Several years ago, I had the immense privilege of being
selected as the Conservative general election candidate for Rotherham. The
seat, of course, was held at the time by Denis MacShane, notorious for his EU
logoed socks if not yet for already running a “think tank” next to his
Dr MacShane (his PhD was in international economics if not
accountancy) had a peculiar reaction to my selection. Indeed, it was
staggeringly brazen. Of all things, he criticised the association for delays in
the selection process, claiming directly to the local press that the absence of
a Conservative candidate had left the BNP with a free ride.
It was a calculated remark as poisoned as it was absurd. The
election results indeed confirmed the existence of a significant BNP vote in
the area. But what canvassing quickly proved, however, was that the greater
part of this support came from traditional Labour voters. Why? Because the
local Labour party took them for granted. I found estates that hadn’t seen a
Labour canvasser in decades. These tended to be predominantly white working
People explained they felt that Blair’s government nationally
simply wasn’t interested in their concerns, in coming up a coherent immigration
policy or even explaining what the policy was. Nobody wanted to listen to this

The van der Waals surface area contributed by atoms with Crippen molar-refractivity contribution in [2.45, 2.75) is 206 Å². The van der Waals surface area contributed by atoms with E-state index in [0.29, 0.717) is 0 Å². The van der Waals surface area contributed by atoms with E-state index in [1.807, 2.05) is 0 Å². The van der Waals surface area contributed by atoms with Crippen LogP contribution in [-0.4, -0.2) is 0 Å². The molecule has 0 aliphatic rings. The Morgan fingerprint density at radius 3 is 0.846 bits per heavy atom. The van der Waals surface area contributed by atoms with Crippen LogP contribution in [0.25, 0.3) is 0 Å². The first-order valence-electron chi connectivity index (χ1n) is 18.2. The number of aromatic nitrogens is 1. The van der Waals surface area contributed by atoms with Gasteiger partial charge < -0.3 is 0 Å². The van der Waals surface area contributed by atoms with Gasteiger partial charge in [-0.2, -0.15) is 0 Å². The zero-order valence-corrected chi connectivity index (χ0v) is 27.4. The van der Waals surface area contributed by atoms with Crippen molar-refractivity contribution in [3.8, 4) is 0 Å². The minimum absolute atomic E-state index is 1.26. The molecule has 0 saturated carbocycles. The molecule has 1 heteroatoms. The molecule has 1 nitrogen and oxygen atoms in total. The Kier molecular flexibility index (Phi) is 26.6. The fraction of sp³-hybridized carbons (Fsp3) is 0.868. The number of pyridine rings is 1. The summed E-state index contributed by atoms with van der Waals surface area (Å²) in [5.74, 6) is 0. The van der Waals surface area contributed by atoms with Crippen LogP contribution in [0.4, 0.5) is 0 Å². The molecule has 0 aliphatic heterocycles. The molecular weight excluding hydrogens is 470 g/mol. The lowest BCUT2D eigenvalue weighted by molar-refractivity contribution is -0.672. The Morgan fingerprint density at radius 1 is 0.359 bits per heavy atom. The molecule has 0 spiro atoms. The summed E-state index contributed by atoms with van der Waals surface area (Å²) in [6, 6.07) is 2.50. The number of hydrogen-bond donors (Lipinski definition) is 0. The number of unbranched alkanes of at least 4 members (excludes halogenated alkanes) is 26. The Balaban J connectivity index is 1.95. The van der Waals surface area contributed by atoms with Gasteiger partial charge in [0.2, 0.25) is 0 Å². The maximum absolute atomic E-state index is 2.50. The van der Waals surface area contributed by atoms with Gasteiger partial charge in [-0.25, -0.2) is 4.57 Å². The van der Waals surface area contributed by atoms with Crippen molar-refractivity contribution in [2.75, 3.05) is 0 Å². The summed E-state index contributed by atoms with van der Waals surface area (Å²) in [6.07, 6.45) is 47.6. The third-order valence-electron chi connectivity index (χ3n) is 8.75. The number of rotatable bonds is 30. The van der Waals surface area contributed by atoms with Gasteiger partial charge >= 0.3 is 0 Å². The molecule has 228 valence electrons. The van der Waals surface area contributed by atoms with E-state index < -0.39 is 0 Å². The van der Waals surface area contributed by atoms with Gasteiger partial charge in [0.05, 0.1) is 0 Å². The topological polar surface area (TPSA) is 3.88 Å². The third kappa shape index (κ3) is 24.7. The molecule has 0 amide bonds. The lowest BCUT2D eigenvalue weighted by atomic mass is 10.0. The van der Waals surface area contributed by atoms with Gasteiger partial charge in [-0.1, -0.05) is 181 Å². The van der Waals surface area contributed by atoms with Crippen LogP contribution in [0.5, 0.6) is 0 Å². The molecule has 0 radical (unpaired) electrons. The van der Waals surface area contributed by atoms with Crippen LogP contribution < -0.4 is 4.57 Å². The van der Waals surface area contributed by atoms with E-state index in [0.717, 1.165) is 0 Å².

locally either. So now as voters they intended to send a message. They weren’t
going to vote for me as I personally had closed down all the coal mines,
despite being around fourteen at the time. That left using the BNP vote as a
post-it message to Labour.
I suspect this story about the adoption scandal in Rotherham
forms a part of this broader narrative. It was a decision by Rotherham Council
of incredible insensitivity, ignorance and irrationality. But it is perhaps
telling of the thinking within Labour’s ivory tower, as doddery as Keppel’s
Column down the road. The party preferred to dodge debate and threaten to empty
chair hustings with the extremists, and then passed the blame on others when
the fingers in ears policy failed. Even Dr MacShane’s own resignation statement
astonishingly focused on fingering the BNP as being to blame for his demise.
It looks then almost as if the attack on UKIP is an attack
by proxy, and an ignorant one at that. The council is acting like the spoilt
child who, once caught, kicks the family pet. It is nothing to do with the absurd
allegations about UKIP and everything about Labour’s own pangs of guilt.
People deserve better both from their local council and from
their representatives. At least this week, the people of Rotherham have an
opportunity to break with a dodgy past, in more ways than one.